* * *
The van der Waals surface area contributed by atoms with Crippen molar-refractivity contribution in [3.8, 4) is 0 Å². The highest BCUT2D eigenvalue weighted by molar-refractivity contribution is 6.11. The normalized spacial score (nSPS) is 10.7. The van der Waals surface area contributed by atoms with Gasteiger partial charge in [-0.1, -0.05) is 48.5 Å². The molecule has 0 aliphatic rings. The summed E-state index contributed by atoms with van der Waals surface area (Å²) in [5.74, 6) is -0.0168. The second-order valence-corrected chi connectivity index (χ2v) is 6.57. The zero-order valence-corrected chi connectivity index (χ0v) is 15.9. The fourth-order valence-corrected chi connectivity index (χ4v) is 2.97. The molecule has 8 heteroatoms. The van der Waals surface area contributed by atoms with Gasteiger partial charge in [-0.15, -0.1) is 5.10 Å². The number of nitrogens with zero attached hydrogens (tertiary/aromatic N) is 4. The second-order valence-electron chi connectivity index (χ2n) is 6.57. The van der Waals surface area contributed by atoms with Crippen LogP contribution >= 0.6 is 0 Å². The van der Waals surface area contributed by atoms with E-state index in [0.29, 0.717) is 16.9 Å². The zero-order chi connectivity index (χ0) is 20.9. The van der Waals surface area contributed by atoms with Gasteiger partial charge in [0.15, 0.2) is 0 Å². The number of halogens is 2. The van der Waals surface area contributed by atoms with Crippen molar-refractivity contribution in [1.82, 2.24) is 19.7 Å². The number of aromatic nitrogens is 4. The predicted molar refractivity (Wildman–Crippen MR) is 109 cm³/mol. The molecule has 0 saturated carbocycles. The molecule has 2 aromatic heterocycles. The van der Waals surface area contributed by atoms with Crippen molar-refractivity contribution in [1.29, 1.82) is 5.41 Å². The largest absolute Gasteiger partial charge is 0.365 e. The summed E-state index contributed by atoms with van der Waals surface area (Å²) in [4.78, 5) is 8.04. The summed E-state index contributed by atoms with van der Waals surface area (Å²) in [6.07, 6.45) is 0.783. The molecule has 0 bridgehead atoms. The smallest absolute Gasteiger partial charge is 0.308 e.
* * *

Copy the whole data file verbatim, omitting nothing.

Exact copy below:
The van der Waals surface area contributed by atoms with Crippen molar-refractivity contribution in [3.8, 4) is 0 Å². The highest BCUT2D eigenvalue weighted by molar-refractivity contribution is 6.11. The normalized spacial score (nSPS) is 10.7. The van der Waals surface area contributed by atoms with Gasteiger partial charge in [-0.1, -0.05) is 48.5 Å². The molecule has 0 aliphatic rings. The summed E-state index contributed by atoms with van der Waals surface area (Å²) in [5.74, 6) is -0.0168. The second-order valence-corrected chi connectivity index (χ2v) is 6.57. The zero-order valence-corrected chi connectivity index (χ0v) is 15.9. The fourth-order valence-corrected chi connectivity index (χ4v) is 2.97. The molecule has 8 heteroatoms. The van der Waals surface area contributed by atoms with Gasteiger partial charge in [-0.15, -0.1) is 5.10 Å². The number of nitrogens with zero attached hydrogens (tertiary/aromatic N) is 4. The second-order valence-electron chi connectivity index (χ2n) is 6.57. The van der Waals surface area contributed by atoms with Crippen LogP contribution >= 0.6 is 0 Å². The van der Waals surface area contributed by atoms with E-state index in [0.29, 0.717) is 16.9 Å². The zero-order chi connectivity index (χ0) is 20.9. The van der Waals surface area contributed by atoms with Gasteiger partial charge in [0.15, 0.2) is 0 Å². The number of halogens is 2. The van der Waals surface area contributed by atoms with Crippen molar-refractivity contribution in [1.82, 2.24) is 19.7 Å². The number of aromatic nitrogens is 4. The predicted molar refractivity (Wildman–Crippen MR) is 109 cm³/mol. The molecule has 0 saturated carbocycles. The molecule has 2 aromatic heterocycles. The van der Waals surface area contributed by atoms with Crippen molar-refractivity contribution in [1.29, 1.82) is 5.41 Å². The largest absolute Gasteiger partial charge is 0.365 e. The summed E-state index contributed by atoms with van der Waals surface area (Å²) in [4.78, 5) is 8.04. The summed E-state index contributed by atoms with van der Waals surface area (Å²) in [6.07, 6.45) is 0.783. The molecule has 0 bridgehead atoms. The smallest absolute Gasteiger partial charge is 0.308 e.